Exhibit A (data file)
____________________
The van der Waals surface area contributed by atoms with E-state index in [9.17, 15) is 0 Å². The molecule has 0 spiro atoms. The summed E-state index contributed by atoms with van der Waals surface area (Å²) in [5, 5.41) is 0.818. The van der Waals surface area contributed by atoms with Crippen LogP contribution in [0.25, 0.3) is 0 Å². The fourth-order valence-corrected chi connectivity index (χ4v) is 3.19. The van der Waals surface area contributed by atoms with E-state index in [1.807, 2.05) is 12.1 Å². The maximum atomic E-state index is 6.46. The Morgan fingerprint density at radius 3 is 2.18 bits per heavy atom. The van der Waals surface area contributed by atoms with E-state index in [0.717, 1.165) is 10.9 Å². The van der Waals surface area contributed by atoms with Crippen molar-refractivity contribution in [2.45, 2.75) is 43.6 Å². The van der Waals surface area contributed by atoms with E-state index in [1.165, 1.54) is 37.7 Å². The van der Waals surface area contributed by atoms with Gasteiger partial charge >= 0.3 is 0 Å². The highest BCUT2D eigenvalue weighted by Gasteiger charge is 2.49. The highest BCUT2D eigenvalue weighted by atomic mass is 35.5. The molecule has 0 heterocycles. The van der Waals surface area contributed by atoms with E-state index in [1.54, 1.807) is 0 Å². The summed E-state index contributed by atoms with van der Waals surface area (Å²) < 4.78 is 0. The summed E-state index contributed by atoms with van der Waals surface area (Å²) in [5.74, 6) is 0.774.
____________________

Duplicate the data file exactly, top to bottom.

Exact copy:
The van der Waals surface area contributed by atoms with E-state index in [9.17, 15) is 0 Å². The molecule has 0 spiro atoms. The summed E-state index contributed by atoms with van der Waals surface area (Å²) in [5, 5.41) is 0.818. The van der Waals surface area contributed by atoms with Crippen LogP contribution in [0.25, 0.3) is 0 Å². The fourth-order valence-corrected chi connectivity index (χ4v) is 3.19. The van der Waals surface area contributed by atoms with E-state index in [1.807, 2.05) is 12.1 Å². The maximum atomic E-state index is 6.46. The Morgan fingerprint density at radius 3 is 2.18 bits per heavy atom. The van der Waals surface area contributed by atoms with E-state index in [0.717, 1.165) is 10.9 Å². The van der Waals surface area contributed by atoms with Crippen molar-refractivity contribution in [2.45, 2.75) is 43.6 Å². The van der Waals surface area contributed by atoms with E-state index in [1.165, 1.54) is 37.7 Å². The van der Waals surface area contributed by atoms with Gasteiger partial charge >= 0.3 is 0 Å². The highest BCUT2D eigenvalue weighted by Gasteiger charge is 2.49. The highest BCUT2D eigenvalue weighted by atomic mass is 35.5. The molecule has 0 heterocycles. The van der Waals surface area contributed by atoms with E-state index in [1.54, 1.807) is 0 Å². The summed E-state index contributed by atoms with van der Waals surface area (Å²) < 4.78 is 0. The summed E-state index contributed by atoms with van der Waals surface area (Å²) in [5.74, 6) is 0.774.